BAGHDAD, Iraq – Pfc. John Alonzo knew Christmas would be his toughest time in Iraq.
"Ever since I volunteered, I haven't been looking forward to it," said the 27-year-old, from Lubbock, Texas. "My son wants to know why I can't be home for the holidays. He doesn't understand that I can't just quit."
Before dawn on Sunday, Alonzo and the rest of the 5th Battalion, 20th Infantry Regiment rolled through muddy, unpaved streets in a volatile corner of east Baghdad, hunting house-to-house for Shiite militia leaders and bomb-making materials.
Although they did not know it, a roadside bomb in the same neighborhood had killed three U.S. soldiers the day before; a fourth died in an explosion in Diyala province east of the Iraqi capital.
As the sun came up over the city Sunday, a soldier sang "Silver Bells" while others smashed windows in a tall residential apartment building to get a better look at the street below. "It's Christmastime in the city," he crooned.
A mortar round landed in the area. Later, a rooftop sniper fired a single shot that penetrated the helmet of a U.S. soldier, grazing his head. The lightly injured soldier was treated at his base camp.
The troops will spend Christmas raiding another section of the city.
"It's hard. But we've still got work to do. The mission doesn't stop," said Alonzo, who left his job as a beer salesman and enlisted because the Army provided better health care benefits for his three small children, and money for his wife to finish college.
There are small signs of the season across Iraq, where thoughts of the friends and loved ones they miss weigh heavier than usual on the minds of U.S. troops. But for most, Christmas is just another day.
"In the back of your mind you think about it, but there are no holidays in Iraq," said Staff Sgt. Brandon Scott, a 35-year-old from Woodbridge, Va., and the 5th Battalion, 20th Infantry Regiment, which is part of the Army's 3rd Stryker Brigade Combat Team, 2nd Infantry Division.
A 16-year veteran of the Army, Scott said he was spending his third Christmas in four years away from his four children. "We don't really have time for Christmas," he said.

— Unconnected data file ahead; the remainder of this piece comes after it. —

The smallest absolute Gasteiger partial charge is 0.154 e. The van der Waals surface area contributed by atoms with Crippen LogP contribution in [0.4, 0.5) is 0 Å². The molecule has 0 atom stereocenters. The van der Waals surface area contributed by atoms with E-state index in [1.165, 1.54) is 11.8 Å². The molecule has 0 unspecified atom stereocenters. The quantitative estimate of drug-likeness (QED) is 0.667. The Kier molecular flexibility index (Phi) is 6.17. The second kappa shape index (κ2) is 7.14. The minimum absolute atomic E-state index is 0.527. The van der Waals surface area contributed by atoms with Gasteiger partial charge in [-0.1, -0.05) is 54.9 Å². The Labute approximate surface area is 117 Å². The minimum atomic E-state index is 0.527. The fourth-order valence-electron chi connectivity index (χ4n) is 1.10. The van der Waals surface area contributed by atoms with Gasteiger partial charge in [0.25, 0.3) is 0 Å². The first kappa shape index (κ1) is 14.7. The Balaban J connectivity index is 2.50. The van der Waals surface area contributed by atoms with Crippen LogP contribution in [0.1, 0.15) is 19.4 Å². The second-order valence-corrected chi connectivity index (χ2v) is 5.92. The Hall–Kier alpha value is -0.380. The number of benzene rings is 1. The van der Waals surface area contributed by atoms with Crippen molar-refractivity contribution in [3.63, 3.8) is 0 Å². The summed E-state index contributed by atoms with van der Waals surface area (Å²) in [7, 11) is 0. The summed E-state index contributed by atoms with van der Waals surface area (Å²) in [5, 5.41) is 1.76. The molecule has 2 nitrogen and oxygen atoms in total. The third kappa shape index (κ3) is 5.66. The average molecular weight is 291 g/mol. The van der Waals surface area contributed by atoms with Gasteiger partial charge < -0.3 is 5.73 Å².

But that doesn't mean there aren't gifts.
Care packages stuffed with cookies, candy canes and Christmas cards penned by children from coast to coast have flooded every U.S. military outpost across the country. Often sent by strangers looking to support the soldiers any way they can, there are more sweets than the troops can eat and enough bottles of shampoo and batteries, used paperbacks and cans of peanuts to get them through the next decade. A single package from California to Forward Operating Base Liberty in Baghdad contained no less than eight MP-3 players.
Capt. Samuel Fuller, a 29-year-old Chicago native, said his wife arranged to send a small present for every member in his 72-soldier company.
"Our leadership is trying to pull guard shifts so that some of the soldiers can rest and call their families. Maybe smoke a cigar," Fuller said. "But it's hard to find time to relax."
Asked what he wanted for Christmas, Fuller's thoughts turned to roadside bombs known to soldiers as Improvised Explosive Devices.
"A day without IEDs. Definitely that'd be the best," said Fuller, part of Company A of the 2nd Infantry Brigade Combat Team's Special Troop Battalion, which spends its days searching for explosives on Baghdad's streets.
At an Army outpost in Ramadi, the most-dangerous city in insurgent-dominated Anbar province west of Baghdad, soldiers decorated a full-size artificial Christmas tree with mines, smoke grenades and machine gun rounds and stuck a massive knife on the top.
"You can go anywhere in Iraq," grinned Staff Sgt. Jeremy Gann, a 24-year-old from Dallas, Georgia, who is part of the 1st Battalion, 37th Armor Regiment. "You won't find another Christmas tree like it."
He is right, but there are other, less violent signs of Christmas.
An inflatable snowman too tall for the low ceiling guards the hallway of the headquarters building at camp Liberty, and soldiers stuck a small pair of red-and-green, plastic reindeer antlers on the front of one of the Stryker vehicles they ride to missions.
Curled up in a camouflage sleeping bag on a green cot inside a former prison where some soldiers at Liberty sleep, 1st Lt. Sean McCaffrey put on a red Santa's cap and smiled.
"This probably won't be too good outside with the snipers," said McCaffrey, who affixed a small plastic Christmas tree to the cot of a neighbor.
On a recent patrol, Staff Sgt. Anthony Handly said he saw evidence of Baghdad's small Christian community.
"There was actually a store selling plastic Christmas trees," said Handly, 30, of Bellingham, Wash. "I guess someone in Baghdad is celebrating it."
McCaffrey and Handly are part of the 5th Battalion, 20th Infantry Regiment, just like Alonzo, who said his family purchased an artificial tree for the first time this year, because he wasn't around to pick out and decorate a live one.
"My daughter asked if they could just keep the tree up until I get home on leave in February," Alonzo said smiling. "We'll see if they do that."